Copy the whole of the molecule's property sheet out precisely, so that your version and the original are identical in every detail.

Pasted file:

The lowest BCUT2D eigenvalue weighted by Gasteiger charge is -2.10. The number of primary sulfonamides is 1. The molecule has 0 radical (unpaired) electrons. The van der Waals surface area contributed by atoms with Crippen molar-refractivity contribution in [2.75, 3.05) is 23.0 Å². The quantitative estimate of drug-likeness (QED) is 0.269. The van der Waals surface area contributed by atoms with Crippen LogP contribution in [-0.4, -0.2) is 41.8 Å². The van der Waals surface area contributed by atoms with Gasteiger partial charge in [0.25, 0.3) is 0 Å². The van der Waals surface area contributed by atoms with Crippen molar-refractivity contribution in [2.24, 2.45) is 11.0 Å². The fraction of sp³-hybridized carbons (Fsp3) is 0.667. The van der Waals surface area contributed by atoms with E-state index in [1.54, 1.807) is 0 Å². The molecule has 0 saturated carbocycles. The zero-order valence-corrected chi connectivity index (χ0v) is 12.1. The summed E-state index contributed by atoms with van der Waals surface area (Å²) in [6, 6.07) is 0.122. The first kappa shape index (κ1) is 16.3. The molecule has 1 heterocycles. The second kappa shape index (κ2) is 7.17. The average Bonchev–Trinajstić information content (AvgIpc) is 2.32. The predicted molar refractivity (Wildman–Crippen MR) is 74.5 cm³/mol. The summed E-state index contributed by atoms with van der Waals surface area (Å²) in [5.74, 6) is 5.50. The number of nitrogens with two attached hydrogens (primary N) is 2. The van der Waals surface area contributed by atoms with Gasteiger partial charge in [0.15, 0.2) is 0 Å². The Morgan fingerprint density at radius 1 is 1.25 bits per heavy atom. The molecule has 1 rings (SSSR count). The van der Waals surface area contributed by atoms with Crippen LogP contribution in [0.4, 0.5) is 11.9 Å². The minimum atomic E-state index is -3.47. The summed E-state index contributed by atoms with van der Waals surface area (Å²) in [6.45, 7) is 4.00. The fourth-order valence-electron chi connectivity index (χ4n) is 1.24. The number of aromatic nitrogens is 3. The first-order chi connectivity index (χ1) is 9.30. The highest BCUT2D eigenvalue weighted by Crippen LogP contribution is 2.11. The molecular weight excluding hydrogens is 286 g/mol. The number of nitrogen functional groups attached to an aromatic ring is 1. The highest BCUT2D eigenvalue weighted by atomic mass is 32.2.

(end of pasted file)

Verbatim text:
The lowest BCUT2D eigenvalue weighted by Gasteiger charge is -2.10. The number of primary sulfonamides is 1. The molecule has 0 radical (unpaired) electrons. The van der Waals surface area contributed by atoms with Crippen molar-refractivity contribution in [2.75, 3.05) is 23.0 Å². The quantitative estimate of drug-likeness (QED) is 0.269. The van der Waals surface area contributed by atoms with Crippen LogP contribution in [-0.4, -0.2) is 41.8 Å². The van der Waals surface area contributed by atoms with Gasteiger partial charge in [0.25, 0.3) is 0 Å². The van der Waals surface area contributed by atoms with Crippen molar-refractivity contribution in [2.24, 2.45) is 11.0 Å². The fraction of sp³-hybridized carbons (Fsp3) is 0.667. The van der Waals surface area contributed by atoms with E-state index in [1.54, 1.807) is 0 Å². The molecule has 0 saturated carbocycles. The zero-order valence-corrected chi connectivity index (χ0v) is 12.1. The summed E-state index contributed by atoms with van der Waals surface area (Å²) in [6, 6.07) is 0.122. The first kappa shape index (κ1) is 16.3. The molecule has 1 heterocycles. The second kappa shape index (κ2) is 7.17. The average Bonchev–Trinajstić information content (AvgIpc) is 2.32. The predicted molar refractivity (Wildman–Crippen MR) is 74.5 cm³/mol. The summed E-state index contributed by atoms with van der Waals surface area (Å²) in [5.74, 6) is 5.50. The number of nitrogens with two attached hydrogens (primary N) is 2. The van der Waals surface area contributed by atoms with Gasteiger partial charge in [0.15, 0.2) is 0 Å². The Morgan fingerprint density at radius 1 is 1.25 bits per heavy atom. The molecule has 1 rings (SSSR count). The van der Waals surface area contributed by atoms with Crippen LogP contribution in [0.4, 0.5) is 11.9 Å². The minimum atomic E-state index is -3.47. The summed E-state index contributed by atoms with van der Waals surface area (Å²) in [6.45, 7) is 4.00. The fourth-order valence-electron chi connectivity index (χ4n) is 1.24. The number of aromatic nitrogens is 3. The first-order chi connectivity index (χ1) is 9.30. The highest BCUT2D eigenvalue weighted by Crippen LogP contribution is 2.11. The molecular weight excluding hydrogens is 286 g/mol. The number of nitrogen functional groups attached to an aromatic ring is 1. The highest BCUT2D eigenvalue weighted by atomic mass is 32.2.